A food forest is not a panacea for our environmental woes. But in so many ways do food forests help us get out of the poo we are now in.
As a demonstration and learning facility, the Franklin Food Forest is coming along nicely. Monthly working bees are ensuring that the planned development work is continuing and maintenance needs are being met with the weekly friends gatherings.

One of the impacts of food foresting is an improvement in the resilience of the food, water and energy systems of our local communities.

friends_FFF_0031Resilience, or the ability to recover from adversity, will be one of the defining characteristics of successful communities as we face up to climate change.

This was brought home to the world very clearly last week with the announcement by the World Meteorological Organisation that 2015 was the hottest year on record.

Not only was 2015 the hottest year, it was the hottest by a significant margin even given the effect that this year’s El Niño weather pattern is having.

That we have reached 1°C of global warming already, with too little done by our leaders towards climate change adaptation or mitigation, means that we must now individually take climate action. The Franklin Food Forest is but one example of the actions any one of us could take.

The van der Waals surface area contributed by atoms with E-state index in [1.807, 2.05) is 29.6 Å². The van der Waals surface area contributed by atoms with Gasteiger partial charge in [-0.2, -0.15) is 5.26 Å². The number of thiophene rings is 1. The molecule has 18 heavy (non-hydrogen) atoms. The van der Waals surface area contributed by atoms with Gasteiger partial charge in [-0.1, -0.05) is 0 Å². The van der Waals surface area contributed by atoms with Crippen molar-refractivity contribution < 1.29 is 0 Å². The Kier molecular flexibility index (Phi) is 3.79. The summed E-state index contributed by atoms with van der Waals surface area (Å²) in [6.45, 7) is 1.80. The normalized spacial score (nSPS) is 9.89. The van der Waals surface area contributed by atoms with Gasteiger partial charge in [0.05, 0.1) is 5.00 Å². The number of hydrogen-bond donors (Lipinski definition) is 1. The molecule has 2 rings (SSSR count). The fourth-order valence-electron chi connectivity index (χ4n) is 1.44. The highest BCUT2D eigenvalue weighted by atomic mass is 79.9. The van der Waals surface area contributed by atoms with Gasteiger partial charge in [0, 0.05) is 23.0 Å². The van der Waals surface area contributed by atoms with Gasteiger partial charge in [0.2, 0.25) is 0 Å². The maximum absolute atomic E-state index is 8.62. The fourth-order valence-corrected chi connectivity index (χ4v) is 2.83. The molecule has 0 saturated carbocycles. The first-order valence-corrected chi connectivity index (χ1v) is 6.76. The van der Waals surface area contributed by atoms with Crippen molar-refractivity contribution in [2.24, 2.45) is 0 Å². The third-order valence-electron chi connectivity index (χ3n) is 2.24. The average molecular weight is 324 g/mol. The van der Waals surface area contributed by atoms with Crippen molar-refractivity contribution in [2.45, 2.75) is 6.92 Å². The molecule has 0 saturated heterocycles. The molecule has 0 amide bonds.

So how does a food forest help build more resilience in to our food and water systems?

Food resilience is created when we avoid monoculture crops.

New Zealand’s vegetable crops will be affected should the Tau fly found in Manurewa last week, get established here. The Ministry of Primary Industries (MPI) does not expect it to colonise Auckland but global warming is changing that expectation in the same way as it changes the crops that Franklin is climatically suited to growing.

The supply of basic vegetable staples like pumpkins, cucumbers, capsicum and beans are under threat from this bug.

Don’t forget the economic consequence of colonisation – around $1,000,000,000 of export earnings would be under threat.

Food forests are more productive and continue to supply food even when one crop fails.

Water resilience is improved when we avoid irrigating large volumes of water to dependent crops.

That our artesian water supply is already stretched was the reason for bringing piped water from the Waikato River to Pukekohe so do not say that future water shortages cannot happen.

A food forest consists of tree, shrub and herb layers with rooting zones at different soil depths. So a food forest captures more of the water that might otherwise drain away.

Further, the high soil carbon levels typically found in food forests, ensures that significantly more rainfall is retained and available to plants for a longer time.

A food forest is not a panacea for our environmental woes. But in so many ways do food forests help us get out of the poo we are now in. And so easy it is, for anyone to establish one.